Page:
Bloody Kansas Leonard Lehrman
Lehrman’s Bloody Kansas was a class “commission,” involving one-minute pieces commemorating important events in US history, written for Juan Orrego-Salas’s orchestration class at Indiana University, where Lehrman was a doctoral student in opera conducting, 1975-76. The title refers to the era of John Brown’s anti-slavery raids, and also the birthplace of the composer, whose father was in the army, stationed at Fort Riley, 1948-50. Joel Mandelbaum conducted the first public performances of the work at Queens College and Hunter College, which was subsequently choreographed and incorporated into one of Robert Voisey’s collages of 60 1-minute pieces.
In Sainte-Chapelle Joel Mandelbaum
In Sainte Chapelle (2002) is described by Mandelbaum as “probably my most representative work on this recording. In 1999, while my wife Ellen was working on a glass project in Europe, I joined her in Paris and went with her as she spent about two hours drawing inspiration from the stained glass in that famous church. I brought music manuscript paper and was also inspired. Three themes emerged spontaneously: the opening trumpet motif, suggested by the austerely spiritual architecture; the undulating strings, suggested by the endless alternation of glass and stone; and the flute melody evoking the soft light of the clerestory windows. The first two minutes of the piece unfolded as I sat there. In order to figure out how to proceed thereafter, I read about the glass. It represented a complete narrative of the Bible, from Genesis to Revelation. When I learned that it was those particularly beautiful clerestory windows that depicted Revelation, with its fiery destruction for all but the truest believers, I felt stymied and discouraged and put the work aside, I thought permanently. My reaction to 9/11 was that the world was filled with fanatics ready to actualize the horrible prophecies of the Book of Revelation, and therefore that the illusion that such an ending to the world is beautiful must be confronted. I took up the work again, introducing an element of fire and brimstone to the lyrical theme and trying to purify it of this destructive element. The gentle ending (with microtones) reflects my view that it is more important for the artist to guide toward resolution than to stir indignation over the shortcomings of the world.”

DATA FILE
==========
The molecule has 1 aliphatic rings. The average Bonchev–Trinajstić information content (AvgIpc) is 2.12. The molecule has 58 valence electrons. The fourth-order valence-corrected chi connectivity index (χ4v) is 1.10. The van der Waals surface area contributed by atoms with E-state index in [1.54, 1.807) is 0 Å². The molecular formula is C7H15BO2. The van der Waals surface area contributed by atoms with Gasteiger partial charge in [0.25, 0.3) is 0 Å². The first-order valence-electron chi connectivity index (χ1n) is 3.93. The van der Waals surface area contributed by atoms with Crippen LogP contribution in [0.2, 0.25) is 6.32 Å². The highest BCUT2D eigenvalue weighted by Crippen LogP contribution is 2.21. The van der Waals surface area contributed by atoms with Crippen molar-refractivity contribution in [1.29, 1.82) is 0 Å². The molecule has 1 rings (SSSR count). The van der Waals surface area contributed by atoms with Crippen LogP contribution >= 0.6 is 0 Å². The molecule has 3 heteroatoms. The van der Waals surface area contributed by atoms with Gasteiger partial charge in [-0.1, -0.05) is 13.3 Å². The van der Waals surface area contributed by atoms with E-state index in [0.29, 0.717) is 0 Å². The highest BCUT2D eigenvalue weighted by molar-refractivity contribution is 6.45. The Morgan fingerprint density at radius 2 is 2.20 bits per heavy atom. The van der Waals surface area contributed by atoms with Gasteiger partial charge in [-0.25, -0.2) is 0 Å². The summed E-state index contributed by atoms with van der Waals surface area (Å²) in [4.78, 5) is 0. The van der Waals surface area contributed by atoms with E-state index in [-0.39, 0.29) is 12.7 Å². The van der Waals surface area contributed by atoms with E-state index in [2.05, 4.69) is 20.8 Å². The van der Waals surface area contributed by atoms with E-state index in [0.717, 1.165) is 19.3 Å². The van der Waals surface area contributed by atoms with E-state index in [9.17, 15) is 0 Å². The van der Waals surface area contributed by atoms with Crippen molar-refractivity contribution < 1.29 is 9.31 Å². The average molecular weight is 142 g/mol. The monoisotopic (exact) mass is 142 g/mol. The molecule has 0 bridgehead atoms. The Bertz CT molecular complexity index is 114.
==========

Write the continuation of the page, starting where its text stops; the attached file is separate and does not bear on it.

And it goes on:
An Elizabeth Gurley Flynn Love Song Cycle Leonard Lehrman